SAN FRANCISCO — Astronomers using the Hubble Space Telescope have peered further back in time than ever before, spotting a galaxy that formed less than 500 million years after the birth of the universe, making it the oldest and most distant ever seen.
The find, reported Jan. 26 in the journal Nature, should help astronomers better understand the early days of the universe, researchers said. In particular, the discovery should shed light on the evolution of early galaxies, which first formed just a few hundred million years after the Big Bang.
“In essence, the most important aspect of this is, it provides us with some sense of how fast galaxies are building up,” said lead author Rychard Bouwens of the University of California, Santa Cruz (UCSC) and Leiden University in the Netherlands. “It provides a sort of measuring stick.”
Bouwens and his colleagues analyzed observations made by NASA’s Hubble Space Telescope. They looked at infrared data gathered by Hubble’s Wide Field Camera 3, which was installed on the telescope in 2009 during a space shuttle servicing mission.
The researchers found evidence of a galaxy with a redshift of 10.3, which corresponds to a distance of about 13.2 billion light-years.
That makes the newly discovered galaxy — UDFj-39546284 — the most distant known galaxy in the universe, beating out the old record-holder by about 100 million light-years.
Since the universe is roughly 13.7 billion years old, UDFj-39546284 was around nearly at the beginning — just 480 million years after the Big Bang, or when the universe was just 4 percent of its current age.
Officially, UDFj-39546284 remains a “galaxy candidate,” requiring some more observations to confirm its existence and age with certainty. But after performing a number of tests, Bouwens and his team are confident that the galaxy is there, and that its redshift is around 10.3.
“Everything we found was completely consistent with it being a real source,” Bouwens said. “It looks really good right now.”
Understanding Galaxy Formation
In addition to studying UDFj-39546284, the researchers also looked at several galaxies that are slightly younger, dating to about 650 million years after the Big Bang. They saw dramatic differences between the older and younger galaxies, suggesting that the rate of star birth jumped by a factor of 10 in the intervening 170 million years.
“This is an astonishing increase in such a short period, just 1 percent of the current age of the universe,” co-author Garth Illingworth, also of UCSC, said in a statement.
The team also found big differences in the number of galaxies observed in the two epochs. They discovered just the one galaxy dating to 480 million years after the Big Bang, while previous searches found nearly 50 galaxies just 170 million years later.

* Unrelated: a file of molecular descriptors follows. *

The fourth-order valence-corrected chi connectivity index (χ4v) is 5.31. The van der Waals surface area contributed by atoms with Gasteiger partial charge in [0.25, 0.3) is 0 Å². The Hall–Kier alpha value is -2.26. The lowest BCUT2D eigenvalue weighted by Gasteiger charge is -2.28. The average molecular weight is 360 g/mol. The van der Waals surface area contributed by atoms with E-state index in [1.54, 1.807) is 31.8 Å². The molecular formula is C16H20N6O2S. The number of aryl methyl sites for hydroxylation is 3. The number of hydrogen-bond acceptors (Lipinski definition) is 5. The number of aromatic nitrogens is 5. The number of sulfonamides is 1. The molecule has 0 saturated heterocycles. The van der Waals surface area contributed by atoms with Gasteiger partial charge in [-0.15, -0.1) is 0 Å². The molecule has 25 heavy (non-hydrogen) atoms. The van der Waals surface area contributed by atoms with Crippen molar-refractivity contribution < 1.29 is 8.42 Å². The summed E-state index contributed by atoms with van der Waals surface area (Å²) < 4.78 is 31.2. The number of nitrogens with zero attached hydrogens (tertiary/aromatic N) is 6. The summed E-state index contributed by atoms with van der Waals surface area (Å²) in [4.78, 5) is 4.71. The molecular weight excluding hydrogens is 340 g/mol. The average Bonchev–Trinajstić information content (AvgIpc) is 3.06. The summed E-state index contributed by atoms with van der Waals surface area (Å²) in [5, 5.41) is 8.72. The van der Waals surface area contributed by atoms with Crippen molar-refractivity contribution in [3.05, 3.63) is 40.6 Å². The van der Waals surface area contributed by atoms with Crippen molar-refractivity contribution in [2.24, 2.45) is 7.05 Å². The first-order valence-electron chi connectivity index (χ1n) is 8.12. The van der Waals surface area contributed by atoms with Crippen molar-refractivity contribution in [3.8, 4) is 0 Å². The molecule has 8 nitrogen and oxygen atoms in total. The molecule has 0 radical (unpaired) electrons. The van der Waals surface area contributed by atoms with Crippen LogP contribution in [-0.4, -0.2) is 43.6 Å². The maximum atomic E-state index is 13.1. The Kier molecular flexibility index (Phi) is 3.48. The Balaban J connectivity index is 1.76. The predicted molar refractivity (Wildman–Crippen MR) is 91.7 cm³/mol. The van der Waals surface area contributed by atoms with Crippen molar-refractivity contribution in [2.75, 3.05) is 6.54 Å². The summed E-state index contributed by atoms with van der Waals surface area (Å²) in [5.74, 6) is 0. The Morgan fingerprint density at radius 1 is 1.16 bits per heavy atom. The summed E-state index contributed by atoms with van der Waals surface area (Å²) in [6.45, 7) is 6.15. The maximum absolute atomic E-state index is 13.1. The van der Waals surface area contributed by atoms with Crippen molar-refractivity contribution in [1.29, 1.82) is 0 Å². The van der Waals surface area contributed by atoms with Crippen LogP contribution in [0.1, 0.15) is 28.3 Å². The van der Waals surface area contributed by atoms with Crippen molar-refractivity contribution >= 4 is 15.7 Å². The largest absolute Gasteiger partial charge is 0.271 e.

The new observations could help astronomers better understand how the universe’s first galaxies coalesced and grew, researchers said.
“We definitely see strong evidence for hierarchical buildup,” Bouwens said. “It’s quite striking.”
The new study also bears on an age-old question in astronomy. At about 300,000 years after the Big Bang, the hydrogen in the universe was neutral, meaning it carried no charge. By 1 billion years later, however, something had thrown off enough radiation to ionize most of this hydrogen, splitting it into its constituent electrons and protons.
“The results from this study imply that the stars and galaxies that they can detect would only provide about 12 percent of the radiation that you would need,” Rachel Somerville of the Baltimore-based Space Telescope Science Institute, who was not involved in the current study, told reporters Jan. 26. “So this is quite a mystery that needs to be solved.”
The new results hint that early galaxies such as UDFj-39546284 may have played a role in this re-ionization of the universe. But their contributions alone were perhaps not great enough to do the job, suggesting that some mystery source is also partly responsible, researchers said.
The team’s observations in this regard are not definitive. To get to the bottom of the re-ionization mystery, astronomers will need to gather more data, according to Bouwens.
Looking to the Future
While the new study takes an unprecedented look into the past, new instruments will likely be required to go back even further, to the first epochs of galaxy formation, researchers said.
One of the most promising future instruments is NASA’s James Webb Space Telescope (JWST), Bouwens said. The powerful successor to Hubble, JWST has long been hampered by cost overruns and delays.
Previously slated for launch in June 2014, JWST will be able to lift off no earlier than September 2015, according to an independent review panel convened last year to assess the telescope’s problems.
Whenever it is finally cleared to take to the skies, JWST will have a huge impact, Bouwens said.
“We’re now just able to scratch the surface of what will be possible,” he said. “We should be able to push out to redshift 12 or 13, and maybe further. It’s unclear what we’ll be able to do.”